Cinderella Waltz: A Modern Fairytale

MiMi Yeh

Welcome to the world of fairytales and archetypes; of helpless suffering heroines, handsome princes, hunting parties, and palace balls, also known as Cinderella Waltz, written by Don Nigro and directed by John Conlon. The main character in this story is Rosey Snow (Elizabeth Hanley), mourning her dead mother, ruing the reality of her awful stepmother, Mrs. Snow (Bridget Battell), and her status as the house “cinderslut”.

Her sisters, Goneril (Amanda Kelley), a raging Goth prototype, angry with her parents and her existence, and Regan (Amber Kerner) sweet, dim, and darling to the prince’s messenger, Troll (Brian Ward), neither aggravate nor alleviate the situation. Regan is somewhat more sympathetic while Goneril seems mostly oblivious to her sister’s suffering.

Rosey’s only company is the village idiot Zed (Nathan Barnatt) and her quasi-senile and semi-incestuous father Mr. Snow (Ian Boyd), who finds himself constantly searching for his pants, as he spends half the play wandering around in long underwear.

However, along comes her fairy godmother, Mother McGee (Kelly DiCarli), an 80s style blowsy blond with a New York accent, loud voice, and an endless array of one-liners. Mother McGee hands her a pumpkin, some lizards, white mice, a gift certificate for a pair of glass slippers, a dress, and a magic word “novotny” (“new man” in Russian) to make the spell work.

Yet, Rosey finds herself impeded by her inability to dance. That’s where Zed, comes in. Placing a music box on the ground, Zed manages to coax her into dancing with him to the tinny tune emanating from the tiny machine.

In the end, Rosey drops the shoe down the well, convinced that a life with the Prince (Jorge Fuentes) is not what she would want. Sullen, cynical Goneril ends up enmeshed in the life of the princess with Regan holding up the rear in her coupling with the pointy-eared Troll. Though their happiness is complete, Rosey finds herself filled with regrets once they’re gone. Surprisingly, it’s Zed that she closes the play with, cautiously getting to know each other.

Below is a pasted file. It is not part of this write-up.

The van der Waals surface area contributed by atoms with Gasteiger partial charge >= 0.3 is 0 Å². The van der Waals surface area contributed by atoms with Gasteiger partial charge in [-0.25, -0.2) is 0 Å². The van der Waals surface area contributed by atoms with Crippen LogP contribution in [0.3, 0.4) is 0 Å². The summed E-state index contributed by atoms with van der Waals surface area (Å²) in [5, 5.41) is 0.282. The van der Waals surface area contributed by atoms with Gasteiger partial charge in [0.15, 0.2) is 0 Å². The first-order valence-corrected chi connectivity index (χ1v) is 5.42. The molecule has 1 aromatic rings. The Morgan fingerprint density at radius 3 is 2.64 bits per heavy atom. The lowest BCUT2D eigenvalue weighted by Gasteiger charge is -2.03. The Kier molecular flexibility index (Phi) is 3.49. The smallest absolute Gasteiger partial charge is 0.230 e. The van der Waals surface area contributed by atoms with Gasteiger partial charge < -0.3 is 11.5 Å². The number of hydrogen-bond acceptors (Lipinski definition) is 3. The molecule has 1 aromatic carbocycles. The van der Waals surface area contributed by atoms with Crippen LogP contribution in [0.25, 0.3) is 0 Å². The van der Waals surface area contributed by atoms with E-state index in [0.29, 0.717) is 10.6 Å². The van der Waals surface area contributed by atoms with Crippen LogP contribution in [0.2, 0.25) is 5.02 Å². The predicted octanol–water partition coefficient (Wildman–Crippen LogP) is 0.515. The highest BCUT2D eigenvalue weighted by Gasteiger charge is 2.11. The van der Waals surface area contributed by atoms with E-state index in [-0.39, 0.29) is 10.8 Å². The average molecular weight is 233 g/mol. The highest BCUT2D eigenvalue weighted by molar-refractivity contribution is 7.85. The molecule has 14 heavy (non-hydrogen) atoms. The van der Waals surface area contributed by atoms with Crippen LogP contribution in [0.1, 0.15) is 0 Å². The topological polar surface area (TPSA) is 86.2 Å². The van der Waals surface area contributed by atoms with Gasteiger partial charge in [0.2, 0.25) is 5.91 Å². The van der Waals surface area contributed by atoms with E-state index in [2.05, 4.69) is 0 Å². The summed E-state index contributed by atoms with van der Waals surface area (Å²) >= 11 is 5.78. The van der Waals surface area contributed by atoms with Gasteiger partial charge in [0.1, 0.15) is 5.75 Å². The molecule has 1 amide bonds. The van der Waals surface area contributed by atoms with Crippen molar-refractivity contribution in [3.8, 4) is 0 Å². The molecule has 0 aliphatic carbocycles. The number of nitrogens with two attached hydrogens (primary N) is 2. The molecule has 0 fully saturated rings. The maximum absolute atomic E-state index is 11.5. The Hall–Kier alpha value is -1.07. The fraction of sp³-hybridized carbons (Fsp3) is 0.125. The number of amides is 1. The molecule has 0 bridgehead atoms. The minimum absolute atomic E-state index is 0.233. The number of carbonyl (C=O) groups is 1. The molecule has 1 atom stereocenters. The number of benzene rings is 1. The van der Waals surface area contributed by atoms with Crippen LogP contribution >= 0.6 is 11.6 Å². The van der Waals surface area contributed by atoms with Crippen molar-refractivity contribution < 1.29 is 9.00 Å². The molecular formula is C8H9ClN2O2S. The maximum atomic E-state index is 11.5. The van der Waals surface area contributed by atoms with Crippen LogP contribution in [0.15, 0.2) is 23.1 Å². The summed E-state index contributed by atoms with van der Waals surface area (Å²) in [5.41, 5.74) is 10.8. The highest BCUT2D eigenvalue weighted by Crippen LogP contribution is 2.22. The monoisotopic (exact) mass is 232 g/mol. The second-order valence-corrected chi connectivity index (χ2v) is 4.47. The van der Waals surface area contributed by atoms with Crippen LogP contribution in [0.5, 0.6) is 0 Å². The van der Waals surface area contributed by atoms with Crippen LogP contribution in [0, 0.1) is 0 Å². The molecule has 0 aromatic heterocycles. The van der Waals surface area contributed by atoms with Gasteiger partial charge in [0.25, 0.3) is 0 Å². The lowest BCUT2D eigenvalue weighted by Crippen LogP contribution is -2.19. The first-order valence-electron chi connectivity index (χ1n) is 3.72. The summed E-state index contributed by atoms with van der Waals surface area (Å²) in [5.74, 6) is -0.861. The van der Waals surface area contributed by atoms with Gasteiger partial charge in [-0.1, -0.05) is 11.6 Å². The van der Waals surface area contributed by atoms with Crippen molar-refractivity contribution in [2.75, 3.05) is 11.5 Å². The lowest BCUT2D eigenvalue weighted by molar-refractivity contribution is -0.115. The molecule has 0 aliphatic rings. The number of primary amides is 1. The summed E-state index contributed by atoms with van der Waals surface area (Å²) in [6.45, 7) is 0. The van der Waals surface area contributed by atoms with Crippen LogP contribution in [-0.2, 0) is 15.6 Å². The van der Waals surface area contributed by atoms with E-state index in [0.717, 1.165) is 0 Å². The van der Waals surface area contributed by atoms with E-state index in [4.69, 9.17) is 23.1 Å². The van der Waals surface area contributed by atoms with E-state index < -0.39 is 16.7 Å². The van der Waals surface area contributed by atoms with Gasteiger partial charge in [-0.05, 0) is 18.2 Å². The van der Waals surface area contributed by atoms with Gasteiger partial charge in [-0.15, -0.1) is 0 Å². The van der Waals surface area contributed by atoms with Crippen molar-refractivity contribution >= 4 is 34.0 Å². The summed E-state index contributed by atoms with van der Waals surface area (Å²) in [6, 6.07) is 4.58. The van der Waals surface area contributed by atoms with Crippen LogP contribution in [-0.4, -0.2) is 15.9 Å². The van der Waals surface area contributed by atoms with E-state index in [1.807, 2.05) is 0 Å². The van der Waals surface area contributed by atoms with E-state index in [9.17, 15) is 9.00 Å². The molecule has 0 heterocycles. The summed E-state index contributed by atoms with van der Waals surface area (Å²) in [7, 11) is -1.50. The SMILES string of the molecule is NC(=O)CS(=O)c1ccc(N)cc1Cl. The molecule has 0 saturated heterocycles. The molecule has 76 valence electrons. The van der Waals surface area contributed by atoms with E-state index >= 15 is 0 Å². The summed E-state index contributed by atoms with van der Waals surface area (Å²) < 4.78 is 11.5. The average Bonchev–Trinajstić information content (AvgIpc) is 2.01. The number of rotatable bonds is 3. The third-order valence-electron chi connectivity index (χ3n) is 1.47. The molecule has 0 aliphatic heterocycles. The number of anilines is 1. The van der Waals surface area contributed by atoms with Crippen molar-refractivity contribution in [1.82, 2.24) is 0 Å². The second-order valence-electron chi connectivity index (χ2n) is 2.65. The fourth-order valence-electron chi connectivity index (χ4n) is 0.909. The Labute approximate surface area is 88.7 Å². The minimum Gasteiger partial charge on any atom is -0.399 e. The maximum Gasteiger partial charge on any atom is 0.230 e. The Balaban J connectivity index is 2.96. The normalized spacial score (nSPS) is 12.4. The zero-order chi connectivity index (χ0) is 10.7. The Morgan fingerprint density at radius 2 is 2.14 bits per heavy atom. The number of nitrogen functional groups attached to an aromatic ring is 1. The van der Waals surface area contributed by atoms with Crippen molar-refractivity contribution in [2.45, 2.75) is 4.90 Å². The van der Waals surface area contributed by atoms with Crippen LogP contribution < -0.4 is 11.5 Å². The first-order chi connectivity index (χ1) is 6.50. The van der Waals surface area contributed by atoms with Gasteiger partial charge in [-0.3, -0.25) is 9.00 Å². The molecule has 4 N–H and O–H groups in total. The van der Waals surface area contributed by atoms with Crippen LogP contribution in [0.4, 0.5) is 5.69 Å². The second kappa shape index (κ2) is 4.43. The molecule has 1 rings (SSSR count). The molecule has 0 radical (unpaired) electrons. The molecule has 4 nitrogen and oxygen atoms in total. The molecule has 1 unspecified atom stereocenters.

Between following the traditional script for Cinderella and odd asides by characters like Zed and Regan, this take on an old favorite gives an added subtext that one wouldn’t normally think a simple story such as that could contain.

Mrs. Snow doesn’t just behave like a cruel stepmother. She also comes across as a middle-aged woman who fails to acknowledge that her youth has passed and she’s married. Her insistence on attending the ball and taking Rosey’s ticket as being intended for her are humorous and pathetic.

Rosey has her own fantasies about how wonderful her mother was when she was too young to remember her. She believes that a life of wealth and leisure will lead her to happiness. This play is a story of breaking down misconceptions.

Zed prefers to act the fool, live in the woods, speak incoherently, and drool nonstop when, in reality, he’s smarter, more aware of the fault lines in the realities of those around them, yet he prefers to be safe in his fantasy as a fool. It’s a play about appearances and false fronts that are obvious to everyone, the audience, even other characters, yet not themselves.

The setup was simple and intimate, with actors sometimes not more than two feet from any particular audience member. The scenery was effective, with most of the action taking place in the front yard of the Snow residence. We never see the ball or any of the coaches. We are left to imagine the magical evening that must have occurred aside from the artful choreography of two dream dancers: Kristen Wytas-Zaik and Michael Bailey to add to the unreality of the situation. To demonstrate a change in thought or mood, the stage was strewn with light in soft purples, lavenders, and blues.

In spite of this well-done script, the timing seemed to be a little off for the cast that night. Hanley couldn’t seem to remember certain lines and appeared nervous, stuttering at the beginning of long asides. Fuentes, as the Prince, put on a high-speed accent that, at times, was English, and at others, incomprehensible. Barnatt made a wonderful idiot but, during the moments where he was supposed to hint at the genius beneath the façade, he seemed to have difficulty slipping back behind the mask of the fool. There was one moment there where Hanley was left sitting for several minutes, leaving the audience wondering whether this was part of the play or not; it was the latter as Barnatt made a belated entrance onto the scene to comfort a dejected Rosey.

Not to be forgotten was DiCarli’s hilarious performance as the epitome of the glamour and glitz of the 1980’s, perfect timing, and delivery every one-liner she was given. Kelley and Kerner worked well as the squabbling siblings, especially with Kelley’s dramatic expression of depression as Goneril. Boyd’s lecherous old man helped to lighten scenes that may have dragged for some audience viewers.

Overall, an interesting take on an old favorite that, largely, is entertaining in spite of its flaws. B.

Cinderella Waltz will be running on October 24, 25, and 26 at 8pm in McCormack Theatre. Tickets are $10.